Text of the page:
There are some observations that can be made from these illustrations. In regard to chillul Hashem, according to Rabbi Yochanan, “perception is reality.” According to Rav, we have established the notion that it also involves a middah, a character trait, or behavior and not just an actual sin.
What the Torah Calls Chillul Hashem
There are specific aveiros that the Torah itself specifically calls chillul Hashem. (See, for example, VaYikra 19:12). Most of these have to do with falsely swearing (shavuos) (See Rashi Taanis 23a), although giving one’s child to the Molech (VaYikra 18:21) is also called a chillul Hashem by the Torah.
Abusing justice by the judges is also a grave chillul Hashem.
The Gemorah will also provide pesukim that back up the idea that certain activities such as going to goyish courts is a grave chillul Hashem (Gittin 88b).
Anything having to do with avodah zara (See Rabbeinu Yona Avos 4:4 based on Yechezkel 20:39) is also considered a chillul Hashem.
General Chillul Hashems Caused by People
Anyone who sins and causes others to sin—choteh umachti es harabbim—is actively being mechalel shaim Hashem (Rashi Yuma 86a).
Another form of chillul Hashem is when it is pointed out to the world that klal Yisroel is not doing their job. The Beis Yoseph explains (YD 254) that if a poor person needs to be supported through gentiles—this is a situation of chillul Hashem. It is, in fact, forbidden for him to do so unless he has nothing to eat. Regardless, it is forbidden for us, the community, to allow the situation to continue.
If Jews are aware that someone Jewish is going to falsely swear in front of gentiles that he does not owe money, when the gentile knows that he does—this is a situation of chillul Hashem. The Jews must stop him from swearing falsely and rather must work it out with the gentile. This is a ruling in the Ramah in Shulchan Aruch in the laws of Shavuot (YD 239:1).
Generally speaking, we are permitted to take donations from a gentile for a synagogue. However, if the gentile gave it to something specific in shul—we may not change it for anything else because of the chillul Hashem aspect of it. One may do so, however, under certain circumstances if the donation was made by a Jew. [TaZ’s explanation of ruling in Shulchan Aruch YD 259:6]
The Bach in a responsa (#111, old) cites the Sefer Chasidim (#829) that if it is the custom among the gentiles to forbid a certain food because a horrible sin was done with it—then Jews should also refrain from eating it. This is on account of chillul Hashem.
Publicizing a previously performed aveira that was unknown may also be a form of chillul Hashem (see Tehillim 32:1 from Yuma 86a.) Therefore, when an aveira is not known publicly one should not say a public vidui.
Physical relations with gentiles is also considered a chillul Hashem (Rambam Issurei Biah 12:6).
Whenever it is possible to minimize a chillul Hashem we should do this. This is seen from many poskim, for example, Chsam Sofer (OC Vol. I #61). One such illustration, an extreme one, can be seen from the following idea:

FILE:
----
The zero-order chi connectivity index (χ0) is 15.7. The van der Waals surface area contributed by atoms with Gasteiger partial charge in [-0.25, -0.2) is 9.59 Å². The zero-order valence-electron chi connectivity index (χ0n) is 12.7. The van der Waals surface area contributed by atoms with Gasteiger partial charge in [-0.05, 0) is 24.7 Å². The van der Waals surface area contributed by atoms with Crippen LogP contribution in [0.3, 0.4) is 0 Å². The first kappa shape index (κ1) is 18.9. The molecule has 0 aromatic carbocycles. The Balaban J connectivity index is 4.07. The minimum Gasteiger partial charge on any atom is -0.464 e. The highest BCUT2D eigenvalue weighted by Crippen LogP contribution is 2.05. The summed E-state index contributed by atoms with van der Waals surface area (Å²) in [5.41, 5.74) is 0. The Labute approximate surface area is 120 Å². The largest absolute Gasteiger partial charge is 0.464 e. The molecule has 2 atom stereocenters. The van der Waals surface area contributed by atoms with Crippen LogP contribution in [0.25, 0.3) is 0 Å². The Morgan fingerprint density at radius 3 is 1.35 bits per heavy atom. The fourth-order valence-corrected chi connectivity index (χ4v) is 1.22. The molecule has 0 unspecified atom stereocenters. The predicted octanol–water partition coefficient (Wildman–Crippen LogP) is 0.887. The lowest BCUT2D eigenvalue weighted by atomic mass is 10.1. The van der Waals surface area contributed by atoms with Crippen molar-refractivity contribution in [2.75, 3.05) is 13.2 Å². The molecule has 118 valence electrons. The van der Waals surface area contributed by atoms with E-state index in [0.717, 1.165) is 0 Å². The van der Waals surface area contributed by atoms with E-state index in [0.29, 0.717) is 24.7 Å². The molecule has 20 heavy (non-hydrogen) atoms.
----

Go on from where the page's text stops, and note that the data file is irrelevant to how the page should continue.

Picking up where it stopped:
Even though we no longer have the ability to deal with cases of capital punishment – there are times when the beis din must act out of Migdar Milsa, especially out of chillul Hashem. There was such a case where a person (warning: impending euphemism) “blessed” Hashem and he was punished most severely because of the chillul Hashem involved (See Teshuvos HaRosh 17:8 cited in Darchei Moshe CM 425).
What is shocking about this latter illustration is that nowadays we cannot perform capital punishment and if we do, it would constitute a capital offense on us as well. And yet to prevent chillul Hashem, the beis din allowed it in that instance, in order to minimize the chillul Hashem of someone “blessing” Hashem. It is this author’s belief that the very term for the prohibition is referred to by the sages as “blessing Hashem” in order to minimize the chillul Hashem of the entire idea. [It should be noted that nowadays this ruling of the Rosh is not applicable at all.]
How Hashem Deals With Chillul Hashem
The Gemara tells us (Kiddushin 40a) Ain Makifin b’Chillul Hashem—this means that Hashem pays back (in punishment) a chillul Hashem right away. What this means is subject to some interpretation (two views even being found in the Gemara), but we see from all of this the gravity of chillul Hashem.
How to Prevent It
Believe it or not, the method of preventing chillul Hashem lies in a daily halachic obligation that few of us are performing—studying Mussar daily. And although the Mishna Brurah clearly rules that this is, in fact, a great obligation, the obligation is almost universally ignored. The Mishna Brurah is found in chapter 1 sub-paragraph 12 of the Shulchan Aruch.
The Chayei Adam Klal 143 also writes that it is an obligation that supersedes learning Mishnayos or any other learning. This means that it beats out Daf Yomi. That’s right—the obligation set forth in MB 1:12 is a greater obligation than the Daf Yomi.
It is also clear that it is an obligation from the fourth chapter of the Rambam in Shmoneh Perakim.
In rishonim, we find that Rabbeinu Yonah (2:15) also discusses this daily obligation, too.
But will the 1:12 obligation prevent chillul Hashem? It seems from the writings of the classic rishonim and acharonim that it can. Indeed, a number of contemporary roshei yeshiva have also urged the organizational leadership of our Torah organizations to figure out somewhat to incorporate the MB 1:12 obligation in our daily routines.
This author recalls that, once, at an Agudah convention, the 1:12 obligation issue was brought up. Indeed, it was suggested by a prominent gadol that it be incorporated in the Daf Yomi program. Unfortunately, this has not yet occurred.
By Yair Hoffman